“The government will have to commit to the necessary investments and sustain its support for extended periods,” he added.

The current situation, Mr. Abad said, highlights the long-running neglect of the agricultural sector, but “RCEP is the one that will provide us the impetus, force us to reform, and plug us into the digital world and the legal world.”

He said, however, that farmers should be considered assets in the export effort rather than “welfare cases.”

“We tend to look at agriculture as hopelessly stuck in 18th or 19th century technology. That’s unacceptable. Even if there were no RCEP, somebody must be doing something to make our agriculture 21st  century,” he said.

“If it’s not being done, then there’s something wrong with our governance, in our prioritization,” he added. “Whatever it is, the RCEP creates the market for us to supply the goods and services, and the things that are being touted or being claimed to be the domestic safeguards are actually the things that should have been done decades ago, so that our agricultural sector will not be so backward and so poor.”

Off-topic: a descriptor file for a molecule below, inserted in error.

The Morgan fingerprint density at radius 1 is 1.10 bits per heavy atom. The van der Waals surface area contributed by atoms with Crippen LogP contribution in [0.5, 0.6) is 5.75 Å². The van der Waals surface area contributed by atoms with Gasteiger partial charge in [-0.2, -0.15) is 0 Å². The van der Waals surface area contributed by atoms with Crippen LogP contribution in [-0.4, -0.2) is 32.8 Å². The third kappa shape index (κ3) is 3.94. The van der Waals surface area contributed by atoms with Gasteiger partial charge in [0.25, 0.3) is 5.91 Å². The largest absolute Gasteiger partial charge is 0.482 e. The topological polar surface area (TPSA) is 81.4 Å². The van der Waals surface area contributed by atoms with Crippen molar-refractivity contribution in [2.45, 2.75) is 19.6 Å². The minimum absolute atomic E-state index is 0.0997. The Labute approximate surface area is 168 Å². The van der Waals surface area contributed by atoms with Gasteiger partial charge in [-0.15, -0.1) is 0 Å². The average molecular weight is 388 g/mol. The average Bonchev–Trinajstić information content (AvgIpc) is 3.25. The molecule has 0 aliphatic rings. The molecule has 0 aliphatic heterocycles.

Samahang Industriya ng Agrikultura Executive Director Jayson H. Cainglet told BusinessWorld via Viber that the Philippines can only compete if it learns from the experience of larger economies.

“We (need to) follow what the big economies did before opening up their local markets,” he said.

Asian Institute of Management Economist John Paolo R. Rivera, in a Viber message, said that the Philippines should strive towards “good governance, accountability, and total quality management,” calling them keys to becoming a preferred market for RCEP.

The RCEP started taking effect in the various jurisdictions on Jan. 1. Participants include the 10 members of the Association of Southeast Asian Nations, Australia, China, Japan, South Korea, and New Zealand.

The Philippines and Myanmar are the only remaining countries that have yet to formalize their participation in RCEP.

Ms. Marcos has established a technical working group to complete a committee report on RCEP ratification. The committee expects to report it out to plenary once sessions resume on Jan. 23.